He said he’s purchased thousands of masks and gloves and gallons of disinfectant and rubbing alcohol, as well as new point-of-sale card readers.

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Even signage will require another outlay of money, Ciccone said. “The city has released sample signs, requiring social distancing, hand washing and other requirements, how we are going to be operating safely,” he said. “We have to have all that posted, so I’ll be dealing with that this weekend.

“For a small business like mine, we have spent a few thousand dollars getting ready for the reopening, changing chair layouts, other things.”

In spite of all this, Ciccone said, “I don’t think we are going to pass this on to our clients, especially if they have faced unemployment. They are going to have wait longer to get appointments. These are people I have a close relationship with. They have been going through the same tough times I’ve gone through.”

Anre Anduha, 35, who owns Brotherhood Barbershop in Sherman Oaks, said he’s also taken on a lot of debt.

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“I’m $15,000 in debt now when I consider rent, my $400 to $500 DWP bills, cable bills and that’s not even counting the lost income,” he said. “When I open back up, I’m only going to be using four chairs.”

Before COVID-19 struck, Brotherhood Barbershop was always busy with appointments and walk-ins, averaging between 75 to 100 customers a day. It’s been closed since March 19.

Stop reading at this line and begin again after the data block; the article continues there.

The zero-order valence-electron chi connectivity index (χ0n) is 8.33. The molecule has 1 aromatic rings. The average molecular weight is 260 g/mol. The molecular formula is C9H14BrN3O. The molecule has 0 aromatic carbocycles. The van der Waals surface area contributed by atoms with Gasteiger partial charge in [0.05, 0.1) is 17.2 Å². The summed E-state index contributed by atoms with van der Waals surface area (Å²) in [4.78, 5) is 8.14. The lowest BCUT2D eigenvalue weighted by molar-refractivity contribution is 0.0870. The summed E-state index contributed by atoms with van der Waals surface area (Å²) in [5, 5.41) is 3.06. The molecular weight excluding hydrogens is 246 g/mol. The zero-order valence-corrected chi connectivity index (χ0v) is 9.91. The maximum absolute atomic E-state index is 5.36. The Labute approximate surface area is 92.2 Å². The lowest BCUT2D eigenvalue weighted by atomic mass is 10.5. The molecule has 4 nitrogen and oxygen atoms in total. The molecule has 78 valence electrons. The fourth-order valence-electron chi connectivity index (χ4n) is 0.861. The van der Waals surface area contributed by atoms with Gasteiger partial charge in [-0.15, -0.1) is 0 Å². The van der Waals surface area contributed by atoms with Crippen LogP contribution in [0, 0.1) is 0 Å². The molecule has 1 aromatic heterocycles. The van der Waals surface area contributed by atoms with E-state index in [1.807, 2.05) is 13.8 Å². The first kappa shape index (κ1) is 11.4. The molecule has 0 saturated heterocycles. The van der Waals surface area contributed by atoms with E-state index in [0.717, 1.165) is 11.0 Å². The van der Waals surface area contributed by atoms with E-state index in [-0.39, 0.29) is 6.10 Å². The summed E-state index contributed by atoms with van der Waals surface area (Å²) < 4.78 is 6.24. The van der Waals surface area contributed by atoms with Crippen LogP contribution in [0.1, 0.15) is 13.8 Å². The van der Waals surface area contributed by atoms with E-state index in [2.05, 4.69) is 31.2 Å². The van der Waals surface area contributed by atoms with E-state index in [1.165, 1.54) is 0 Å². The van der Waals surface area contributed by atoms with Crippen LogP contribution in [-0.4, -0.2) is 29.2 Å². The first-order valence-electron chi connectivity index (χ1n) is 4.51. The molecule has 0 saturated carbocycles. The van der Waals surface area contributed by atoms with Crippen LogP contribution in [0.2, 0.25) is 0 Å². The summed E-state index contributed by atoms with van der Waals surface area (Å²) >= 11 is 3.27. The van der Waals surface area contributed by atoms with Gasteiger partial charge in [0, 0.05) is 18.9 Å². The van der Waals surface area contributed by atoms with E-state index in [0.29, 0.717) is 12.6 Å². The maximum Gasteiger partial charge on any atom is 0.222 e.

Anduha also faces additional expenses, such as capes, “for every single client that comes in, instead of many switching capes two or three times in a day.”

Also, by contrast, hair salons do not typically rely on walk-ins for a significant slice of their business. That’s not the case with barbershops, which do rely on them. Anduha said that half of his business were people who just walked in, hoping to quickly find an empty chair and willing to sit around inside the shop to wait, which will not be allowed now.

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“It’s supposed to be appointment only now,” said Anduha, who was already thinking about workarounds, depending on the peace of mind of the particular barber, especially if dealing with strangers. “Barbers may want to take a client’s temperature, ask whether they have been traveling. For the majority of those, we’d probably just write down their information, ask them to wait outside in case a chair opens up. You can’t just say ‘come on in, sit in a chair’ like we used to.”

In spite of being in debt, he was just as reluctant as Ciccone to raise prices as substantially as circumstances might warrant, noting that his customers have also suffered from issues such as lost work and income.

“Do I think I will survive? I really don’t have another option. I’ll have to. But we were already at a decent price level at $40 a cut,” Anduha said. “We might go to $45, but I’m not going to raise prices a lot right away.”

Times staff writers Ronald D. White, Hannah Fry, Rong-Gong Lin II, Jenn Harris and Peter Meehan contributed to this report.